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Advances in information technology (IT) are forcing businesses in all industries to evaluate their IT spend. The impetus here is to reduce staffing costs and other expenditures while investing more in digital tools and programing. With the landscape of IT evolving and with more platforms being utilized daily, software is no longer considered “ancillary” to performing everyday tasks. Rather, it is a business essential.
IT has become a more recognized and vital deliverable to the achievement of business goals, ranging from functions to personnel, from data and analytics staff to sales teams. But as spending on IT has increased and organizations’ internal IT infrastructures have grown in complexity, those IT dollars have not necessarily been allocated in ways that produce tangible net gains. Despite the sophistication of today’s IT role, the return on investment (ROI) can still be compromised if IT programs and services are not properly tailored to the size, needs, and objectives of an individual business. Regardless of the investment, when IT dollars are not prioritized in a way that correlates to the organization’s specific goals and objectives, odds are that money is being wasted.
So, what is necessary to ensure the benefits of the IT spend are materialized?
Value-Driven Spending Defined
Value-driven spending is best characterized as costs that directly impact the goals and objectives of an organization and how that spending moves the needle of productivity in a positive direction for that organization. Money is only wisely spent in terms of value when it is appropriately identified in a way where IT can create the biggest differentiators for an organization’s product or service delivery. If the money being spent is not aligned with the company’s directives, that money, regardless of how much, is not meeting real value. Value-driven spending is not simply focusing on how to lower costs for the sake of improving the overall bottom line. Value-driven spending should also not be confused with value-based spending, or the practice of understanding total costs before committing to make a purchase.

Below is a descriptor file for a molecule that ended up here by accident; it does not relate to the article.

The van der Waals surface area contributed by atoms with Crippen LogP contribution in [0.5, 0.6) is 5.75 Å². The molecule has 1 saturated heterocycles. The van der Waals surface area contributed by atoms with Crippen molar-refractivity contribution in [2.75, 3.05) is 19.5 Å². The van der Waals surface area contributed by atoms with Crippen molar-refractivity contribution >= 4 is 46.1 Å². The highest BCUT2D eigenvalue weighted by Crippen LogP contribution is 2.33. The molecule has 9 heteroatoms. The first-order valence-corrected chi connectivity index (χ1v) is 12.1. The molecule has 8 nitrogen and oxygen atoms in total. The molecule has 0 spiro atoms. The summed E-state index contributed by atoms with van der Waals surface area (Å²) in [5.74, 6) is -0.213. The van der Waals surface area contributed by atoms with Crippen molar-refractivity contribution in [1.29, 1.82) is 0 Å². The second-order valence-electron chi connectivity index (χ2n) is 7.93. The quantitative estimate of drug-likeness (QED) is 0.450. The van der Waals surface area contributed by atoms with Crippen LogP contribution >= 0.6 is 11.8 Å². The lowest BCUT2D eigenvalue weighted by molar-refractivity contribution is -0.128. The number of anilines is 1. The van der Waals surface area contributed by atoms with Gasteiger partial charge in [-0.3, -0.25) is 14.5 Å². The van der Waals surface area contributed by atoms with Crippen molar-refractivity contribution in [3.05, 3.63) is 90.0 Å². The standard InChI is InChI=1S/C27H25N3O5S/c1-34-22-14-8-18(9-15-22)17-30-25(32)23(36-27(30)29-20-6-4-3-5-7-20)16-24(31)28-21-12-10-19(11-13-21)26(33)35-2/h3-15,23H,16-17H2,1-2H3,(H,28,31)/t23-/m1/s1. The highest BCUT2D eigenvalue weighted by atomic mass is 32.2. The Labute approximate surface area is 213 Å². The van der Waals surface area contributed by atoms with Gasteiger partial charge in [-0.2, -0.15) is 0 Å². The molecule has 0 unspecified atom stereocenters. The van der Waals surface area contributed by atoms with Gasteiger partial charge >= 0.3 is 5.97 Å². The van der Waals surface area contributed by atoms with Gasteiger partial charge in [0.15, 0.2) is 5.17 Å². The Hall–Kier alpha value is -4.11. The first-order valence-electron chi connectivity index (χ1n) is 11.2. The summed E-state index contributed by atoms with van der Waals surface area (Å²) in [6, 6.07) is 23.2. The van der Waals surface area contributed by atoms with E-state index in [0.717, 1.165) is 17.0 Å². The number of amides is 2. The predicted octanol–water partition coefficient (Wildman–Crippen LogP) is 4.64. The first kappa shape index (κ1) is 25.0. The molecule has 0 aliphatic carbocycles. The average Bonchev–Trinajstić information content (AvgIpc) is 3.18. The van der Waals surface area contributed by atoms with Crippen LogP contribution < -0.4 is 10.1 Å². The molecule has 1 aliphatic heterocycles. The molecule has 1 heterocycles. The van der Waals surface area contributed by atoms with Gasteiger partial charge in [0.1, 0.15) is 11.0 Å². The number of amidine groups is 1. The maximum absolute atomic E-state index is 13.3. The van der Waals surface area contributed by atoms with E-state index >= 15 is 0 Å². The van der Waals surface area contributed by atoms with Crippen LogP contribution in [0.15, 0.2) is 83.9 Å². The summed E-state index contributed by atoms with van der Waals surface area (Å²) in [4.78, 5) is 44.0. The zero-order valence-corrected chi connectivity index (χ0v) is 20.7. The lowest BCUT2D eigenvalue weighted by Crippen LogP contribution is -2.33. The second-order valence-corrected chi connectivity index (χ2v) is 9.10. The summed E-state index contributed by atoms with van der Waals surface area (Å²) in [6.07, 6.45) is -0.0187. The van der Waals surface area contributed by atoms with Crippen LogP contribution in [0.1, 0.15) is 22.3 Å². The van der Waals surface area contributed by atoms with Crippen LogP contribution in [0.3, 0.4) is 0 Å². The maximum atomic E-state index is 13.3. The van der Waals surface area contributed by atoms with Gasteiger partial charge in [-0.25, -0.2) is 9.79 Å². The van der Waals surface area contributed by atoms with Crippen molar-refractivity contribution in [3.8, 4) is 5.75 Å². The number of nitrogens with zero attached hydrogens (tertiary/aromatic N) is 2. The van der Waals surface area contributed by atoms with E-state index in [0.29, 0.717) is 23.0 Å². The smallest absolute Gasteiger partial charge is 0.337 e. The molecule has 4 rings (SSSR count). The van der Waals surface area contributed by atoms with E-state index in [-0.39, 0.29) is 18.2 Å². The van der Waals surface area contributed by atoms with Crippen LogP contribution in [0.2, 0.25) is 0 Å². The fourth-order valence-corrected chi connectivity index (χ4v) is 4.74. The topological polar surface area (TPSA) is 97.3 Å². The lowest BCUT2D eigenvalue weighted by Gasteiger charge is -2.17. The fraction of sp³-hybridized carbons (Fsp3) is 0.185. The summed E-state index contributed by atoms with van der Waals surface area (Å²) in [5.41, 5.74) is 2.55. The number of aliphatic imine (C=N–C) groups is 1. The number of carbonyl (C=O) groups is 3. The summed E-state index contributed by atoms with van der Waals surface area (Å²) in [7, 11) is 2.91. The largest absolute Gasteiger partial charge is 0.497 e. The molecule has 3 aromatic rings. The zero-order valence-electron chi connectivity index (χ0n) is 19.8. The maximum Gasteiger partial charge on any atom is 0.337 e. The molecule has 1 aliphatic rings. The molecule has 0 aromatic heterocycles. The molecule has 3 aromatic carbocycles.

It is, however, important to put value-driven spending into context before allocating and spending said money. Value effectively drives spending when purchases clearly contribute to the goals and objectives of the organization. For example, if an objective is to increase market share by a certain percent, then there should be an identified reason as to why the current market share is underperforming. Knowledge of where and why the reallocation of a specific expense would realistically help to achieve this goal must be a prerequisite.
At some companies, management and staff collaborate through application-analysis workshops, during which all parties assess where the organization is spending the most money versus where IT money is being spent. That spending, for example, on website hosting and software customization, is then compared with how it relates to the achieving of (or not meeting) relative goals and objectives. Additionally, spending exuberantly on tooling where ROI is diminishing can be wasteful. Spending a significant portion of a budget on building custom solutions and reporting lacks value when the anticipated use case incidence of those programs does not justify a fit for those programs.
Allocation and Reallocation
In today’s environment, the more significant costs associated with running an IT department include the infrastructure; hardware, servers, and other utilities; delivery time of the hardware; recovery objectives and disaster preparedness; licensing fees; payroll and training; consultant payments; and travel expenses. The latter two areas are often low-hanging fruit for IT spending habits that can be altered and subsequently improved.